JAEFF is ready to disclose the last event of our lineup, the opening night gala taking place on Friday 21 September at King’s College, Lucas Lecture Theatre (Strand Campus)!

We’re excited to open this year’s festival with an exclusive screening of Ko Nakihara’s feature debut Crazed Fruit – one of the first Japanese New Wave films and a fitting tribute to the recent passing of acting legend Masahiko Tsugawa.

This film will be paired with a short experimental piece, Your Voice Came Out Through My Throat, by award winning artist Yamashiro Chikako.

JAEFF welcomes you to join us for this exciting weekend, to discover (or rediscover) classics and innovative contemporary works that resonate with themes of youth culture and social protest in Japan.

A reminder that tickets for Saturday 22 September at the Barbican and Sunday 23 September at Close-Up are already on sale – early booking is advised.

Friday 21 September 2018       –     King’s College, Lucas Lecture Theatre
Opening Night Gala                        –     6.45pm

Your Voice Came Out Through My Throat

Japan, 2009.
Dir Yamashiro Chikako,
7min, Digital presentation.

+ Crazed Fruit

Japan, 1956.
Dir Kō Nakahira,
86min, Digital Presentation

Ko Nakahira’s sultry debut film sticks two fingers up at traditional values, parental authority, and anything with even a passing resemblance to responsibility.

Based on the controversial novel by Shintarô Ishihara, Crazed Fruit caused scandal upon release for its frank depiction of the postwar sexual revolution among privileged youths in Japan. The film acts as a manifesto for the sun tribe (taiyozoku) subculture, as well as subsequent youth countercultures (an alternate title for the film is Juvenile Jungle): “Look what the older generation tried to sell us”; “Let’s find our own way by wasting time”; “we live in boring times”; “we’ll make boredom our credo”. And so they do: chasing girls, messing around in boats, endless poker and drinking sessions, and occasional fights to release “pent-up energy”. All soundtracked by regular Kurosawa collaborator Masaru Sato, and avant-garde mainstay Tōru Takemitsu’s hip score that blends jazz with slack key guitar.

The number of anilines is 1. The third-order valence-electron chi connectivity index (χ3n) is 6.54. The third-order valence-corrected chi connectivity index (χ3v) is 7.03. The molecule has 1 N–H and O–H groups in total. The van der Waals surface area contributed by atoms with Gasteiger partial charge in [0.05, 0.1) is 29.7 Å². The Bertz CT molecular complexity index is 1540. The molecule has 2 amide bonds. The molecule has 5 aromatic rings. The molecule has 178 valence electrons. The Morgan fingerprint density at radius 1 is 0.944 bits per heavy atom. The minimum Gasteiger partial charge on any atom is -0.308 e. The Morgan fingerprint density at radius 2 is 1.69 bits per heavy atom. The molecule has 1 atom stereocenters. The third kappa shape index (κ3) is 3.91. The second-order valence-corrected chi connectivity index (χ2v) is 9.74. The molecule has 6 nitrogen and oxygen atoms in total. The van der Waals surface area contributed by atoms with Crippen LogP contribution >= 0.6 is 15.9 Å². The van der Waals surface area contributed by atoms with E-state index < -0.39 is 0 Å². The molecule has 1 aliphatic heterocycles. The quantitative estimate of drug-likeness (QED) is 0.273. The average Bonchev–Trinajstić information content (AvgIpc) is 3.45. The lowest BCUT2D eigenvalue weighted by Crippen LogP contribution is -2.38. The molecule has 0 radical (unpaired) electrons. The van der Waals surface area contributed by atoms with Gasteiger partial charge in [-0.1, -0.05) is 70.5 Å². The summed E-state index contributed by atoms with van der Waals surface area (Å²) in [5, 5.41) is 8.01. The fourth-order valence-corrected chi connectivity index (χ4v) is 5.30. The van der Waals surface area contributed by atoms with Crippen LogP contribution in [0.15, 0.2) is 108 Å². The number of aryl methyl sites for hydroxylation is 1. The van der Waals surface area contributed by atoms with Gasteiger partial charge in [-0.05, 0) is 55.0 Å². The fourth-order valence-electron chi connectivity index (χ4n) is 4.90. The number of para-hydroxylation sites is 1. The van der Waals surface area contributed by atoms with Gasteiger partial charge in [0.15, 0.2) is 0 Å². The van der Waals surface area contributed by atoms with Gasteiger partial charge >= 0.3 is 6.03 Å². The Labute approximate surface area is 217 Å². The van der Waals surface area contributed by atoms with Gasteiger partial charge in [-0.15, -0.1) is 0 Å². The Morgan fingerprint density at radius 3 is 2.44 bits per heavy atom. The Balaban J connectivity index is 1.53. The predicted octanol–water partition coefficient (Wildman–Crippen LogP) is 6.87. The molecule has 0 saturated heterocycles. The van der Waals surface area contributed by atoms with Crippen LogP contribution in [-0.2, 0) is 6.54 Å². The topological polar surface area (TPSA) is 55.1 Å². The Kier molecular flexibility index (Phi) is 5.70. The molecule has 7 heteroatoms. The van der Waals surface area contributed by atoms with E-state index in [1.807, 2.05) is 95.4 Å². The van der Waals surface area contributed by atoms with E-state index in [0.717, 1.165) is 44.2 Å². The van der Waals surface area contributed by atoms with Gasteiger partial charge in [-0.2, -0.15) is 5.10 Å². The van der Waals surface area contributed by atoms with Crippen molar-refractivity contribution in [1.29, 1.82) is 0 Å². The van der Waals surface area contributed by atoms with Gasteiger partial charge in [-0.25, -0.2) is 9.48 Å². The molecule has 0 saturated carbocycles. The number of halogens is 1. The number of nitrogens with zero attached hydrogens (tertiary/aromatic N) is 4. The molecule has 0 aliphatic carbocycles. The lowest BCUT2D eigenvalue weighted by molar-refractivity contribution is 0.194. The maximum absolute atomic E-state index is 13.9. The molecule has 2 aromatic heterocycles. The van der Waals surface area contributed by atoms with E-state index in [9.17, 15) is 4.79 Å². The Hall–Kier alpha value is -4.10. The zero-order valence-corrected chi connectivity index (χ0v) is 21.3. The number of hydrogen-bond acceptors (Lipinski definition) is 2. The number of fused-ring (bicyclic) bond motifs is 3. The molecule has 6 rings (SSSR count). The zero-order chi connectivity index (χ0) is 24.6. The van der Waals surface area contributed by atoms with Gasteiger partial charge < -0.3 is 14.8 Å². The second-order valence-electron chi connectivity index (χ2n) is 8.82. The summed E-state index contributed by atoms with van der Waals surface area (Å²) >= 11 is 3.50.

The scorned and outdated traditions of the gang’s parents are likened to silent cinema. WithCrazed Fruit, Nakahira shows what the “new” cinema will resemble, encapsulated by the striking opening shot of the dead-eyed stare of Haruji (Tsugawa), out for revenge in a motorboat. Postwar youth and masculinity is shown here to be beautiful, virile, and thoroughly nihilistic.

Despite their involvement in this touchstone of cinematic rebellion, novelist Ishihara is now one of Japan’s foremost conservative politicians (he served as governor of Tokyo from 1999-2012 and was once leader of the right-leaning Japan Restoration Party) and Tsugawa would play wartime Prime Minister Hideki Tojo in a controversial revisionist biopic. Quite why this ideological flip occurred is up for debate. Perhaps Ishihara and Tsugawa were too startled by the youthful chaos of the Japanese New Wave that they helped unleash.

Crazed Fruit is paired here with award winning artist and filmmaker Chikako Yamashiro’s Your Voice Came Out Through My Throat. Yamashiro performs the results of audio interviews she conducted with those who lived through the traumatic Battle of Okinawa from WWII. She explains that “rather than objectively listening to the pain they felt, I endeavored to imagine the stories they were telling me as if they had actually occurred to me, while also trying to feel their pain as if it were my own…. In telling or listening to the stories of the war, the war witness and the listener should surmount that dual relationship. That is, when a story about the war is being told, both the teller and the listener should share the pain, as the former is recovering his/her memories and the latter is envisioning the story.”

My name is Panos Kotzathanasis and I am Greek. Being a fan of Asian cinema and especially of Chinese kung fu and Japanese samurai movies since I was a little kid, I cultivated that love during my adolescence, to extend to the whole of SE Asia. Starting from my own blog in Greek, I then moved on to write for some of the major publications in Greece, and in a number of websites dealing with (Asian) cinema, such as Taste of Cinema, Hancinema, EasternKicks, Chinese Policy Institute, and of course, Asian Movie Pulse. in which I still continue to contribute. In the beginning of 2017, I launched my own website, Asian Film Vault, which I merged in 2018 with Asian Movie Pulse, creating the most complete website about the Asian movie industry, as it deals with the almost every country from East and South Asia, and definitely all genres. You can follow me on Facebook and Twitter.